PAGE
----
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Exiled in Beirut: Upper-Class Syrian Youth Examine Lost Illusions

Cafes in downtown Beirut
Cafes in downtown Beirut
Hélène Sallon

BEIRUT — Meeting for a drink, Lina, Ali and Johnny at first blush seem like normal young people enjoying a pleasant social gathering. But there is also heartbreak behind what has brought them so far from their homes in Damascus. Friends since childhood, these upper middle-class Syrians gather at one of their usual cafés lining rue Hamra in Beirut’s center. Among the hundreds of wealthy Syrian families taking temporary residence in the hotels and apartments in this commercial district, they await the end of the conflict in their home country.

Their luxury vehicles, which stand out because of their foreign license plates, have taken this shopping district by surprise. Lina was the last to arrive, coming with her family at the end of August. “When there were the first threats of strikes against President Bashar al-Assad’s regime, we panicked and gathered our affairs very quickly,” she says. “We left in the daytime. We were afraid of the consequences after such a strike, the jihadists. We’ve been staying here for a month, anticipating what will come after Sept. 9,” recalls the 26-year-old, stylishly dressed woman, referencing the date when the U.S. Congress began debating a possible intervention in Syria.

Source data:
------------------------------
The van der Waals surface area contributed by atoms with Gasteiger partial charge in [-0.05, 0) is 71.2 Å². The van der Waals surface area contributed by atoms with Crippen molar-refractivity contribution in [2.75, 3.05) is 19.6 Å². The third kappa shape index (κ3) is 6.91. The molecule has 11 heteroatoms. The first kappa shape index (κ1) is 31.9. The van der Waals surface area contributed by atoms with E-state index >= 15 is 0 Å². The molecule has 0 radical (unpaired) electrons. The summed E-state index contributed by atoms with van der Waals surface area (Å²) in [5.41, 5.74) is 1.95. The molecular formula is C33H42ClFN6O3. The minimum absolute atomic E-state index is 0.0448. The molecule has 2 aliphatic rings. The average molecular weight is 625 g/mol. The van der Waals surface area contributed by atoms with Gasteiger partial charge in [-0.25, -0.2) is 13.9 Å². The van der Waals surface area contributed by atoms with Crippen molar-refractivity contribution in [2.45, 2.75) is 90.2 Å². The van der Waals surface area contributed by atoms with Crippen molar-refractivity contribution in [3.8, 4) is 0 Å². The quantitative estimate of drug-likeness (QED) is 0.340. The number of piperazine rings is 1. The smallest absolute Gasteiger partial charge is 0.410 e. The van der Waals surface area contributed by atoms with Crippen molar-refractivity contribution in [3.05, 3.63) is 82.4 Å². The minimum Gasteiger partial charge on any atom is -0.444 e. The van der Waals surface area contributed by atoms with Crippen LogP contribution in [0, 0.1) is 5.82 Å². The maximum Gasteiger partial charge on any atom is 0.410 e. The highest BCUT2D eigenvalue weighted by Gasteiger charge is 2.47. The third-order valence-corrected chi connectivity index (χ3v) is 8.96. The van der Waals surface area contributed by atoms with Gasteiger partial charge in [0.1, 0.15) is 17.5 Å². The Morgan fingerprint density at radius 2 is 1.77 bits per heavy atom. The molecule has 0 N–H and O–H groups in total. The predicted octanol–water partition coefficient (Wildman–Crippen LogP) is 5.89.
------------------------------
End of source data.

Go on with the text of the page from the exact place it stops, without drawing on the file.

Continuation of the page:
Ali and Johnny have already been here in Beirut for a year. Johnny decided to leave after his father was killed by a gunman who ambushed him on his way home from work. Ali soon followed. “The state of affairs was too threatening to work,” Ali says. “It had become dangerous. We were constantly receiving threatening phone calls.” They had witnessed many of their friends being kidnapped by the chabbiha, the pro-Assad militia that profits greatly from the war. “They kidnap the wealthy for their money,” Lina says. “Two of our friends were freed after three months of hell for 20 million Syrian pounds (120,000 euros).”

Johnny’s mother finally decided to come to Lebanon last week. Ali tries in vain to convince his parents to come. “They refuse to leave their house, the family business, their lives,” he laments. “But they endure threats every day, just because they aren’t taking part in the conflict.”

“The Lebanese are taking advantage”